They want students who don't embarrass the schools they represent. Thus you will see a push for increased minimum academic entrance credentials.
They want an enforcement staff that does not major in minors. Thus you will see a charge to streamline the rulebook and let someone else worry about phone calls and T-shirts.
"The general thinking is that we spend too much time worrying about the $1.95 stuff when there's bigger issues," Yeager said. "[Cheaters] robbed the bank, and [the NCAA] is talking about them running three stoplights on the way home."
And they want a Committee on Infractions that is unafraid to drop the hammer on the bank robbers. Thus you will see an effort to introduce more severe penalties for major rules violators.
"Coaches, athletes and boosters should be afraid now if they're going to go out and break rules," Spanier said. "Because people are tired of that."
Among the NCAA-related things people are tired of is a penalty process that is impossible to comprehend and seems to fluctuate on the whims of the Committee on Infractions members.
That's why it was heartening to hear Emmert say that the NCAA membership will explore something akin to "sentencing guidelines." In other words: If you're guilty of X crime, you can expect X penalty; if you're guilty of Y crime, you can expect Y penalty.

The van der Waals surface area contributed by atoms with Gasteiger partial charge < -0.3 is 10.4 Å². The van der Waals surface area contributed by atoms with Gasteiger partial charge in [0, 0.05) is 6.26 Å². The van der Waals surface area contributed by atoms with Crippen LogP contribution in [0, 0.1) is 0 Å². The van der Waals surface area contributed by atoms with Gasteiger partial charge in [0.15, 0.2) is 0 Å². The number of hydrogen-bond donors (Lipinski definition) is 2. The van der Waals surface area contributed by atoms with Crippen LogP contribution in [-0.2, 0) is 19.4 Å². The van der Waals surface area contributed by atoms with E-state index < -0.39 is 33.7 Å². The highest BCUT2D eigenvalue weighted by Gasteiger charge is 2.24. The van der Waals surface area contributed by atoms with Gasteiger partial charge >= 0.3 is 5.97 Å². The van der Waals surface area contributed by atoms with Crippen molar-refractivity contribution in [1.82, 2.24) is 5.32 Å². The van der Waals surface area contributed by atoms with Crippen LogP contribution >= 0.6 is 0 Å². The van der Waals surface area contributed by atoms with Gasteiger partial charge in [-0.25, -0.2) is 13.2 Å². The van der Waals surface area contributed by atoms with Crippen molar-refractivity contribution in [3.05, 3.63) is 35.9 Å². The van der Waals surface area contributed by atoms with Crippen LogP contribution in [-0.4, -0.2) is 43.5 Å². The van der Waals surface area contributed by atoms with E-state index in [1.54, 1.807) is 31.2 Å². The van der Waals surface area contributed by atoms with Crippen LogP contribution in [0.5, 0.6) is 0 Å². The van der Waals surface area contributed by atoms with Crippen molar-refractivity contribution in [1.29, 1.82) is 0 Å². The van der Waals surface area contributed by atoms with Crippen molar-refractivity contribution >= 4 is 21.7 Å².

That would certainly beat the current model, which seems based on a Forrest Gump aphorism. COI rulings are like a box of chocolates; you never know what you're going to get. Or whether the chair of the committee will be able to explain it in the slightest.
So it's clear that locking a bunch of smart people in a room for two days has yielded a lot of smart ideas. And a lot of optimism.
"President Emmert and his staff were excellently prepared and provided great information," Beebe said. "And then the presidents and the rest of us spoke our minds. I think there's a huge appetite to address these areas."
Now they just have to turn the battleship in the bathtub. And fast, before momentum is lost and cynicism prevails again.
It won't be easy -- but I like the NCAA's chances of enacting real reform. America's sporting dartboard is sick of being stabbed, and it just might mean business this time.
Pat Forde is a senior writer for ESPN.com. He can be reached at ESPN4D@aol.com.
MORE COLLEGE SPORTS HEADLINES
- Trio combine for first Bama no-hitter since '42
- NCAA considering football early signing period
- NCAA, conferences sued over scholarships
- Gay ND tennis player: Support overwhelming
MOST SENT STORIES ON ESPN.COM
PAY FOR PLAY
The NCAA has a long and dubious history of soaring oration followed by maddening stagnation. But the talk from the NCAA presidential summit gave reason for optimism. Pat Forde » Simpler rules, tougher penalties? »
CHANGE IS IN THE AIR
It's the question that nobody can agree on: Should college athletes get paid? Or is the current structure the best option for the NCAA and its players? ESPN.com tackled the issue in a week-long series. Pay-for-play »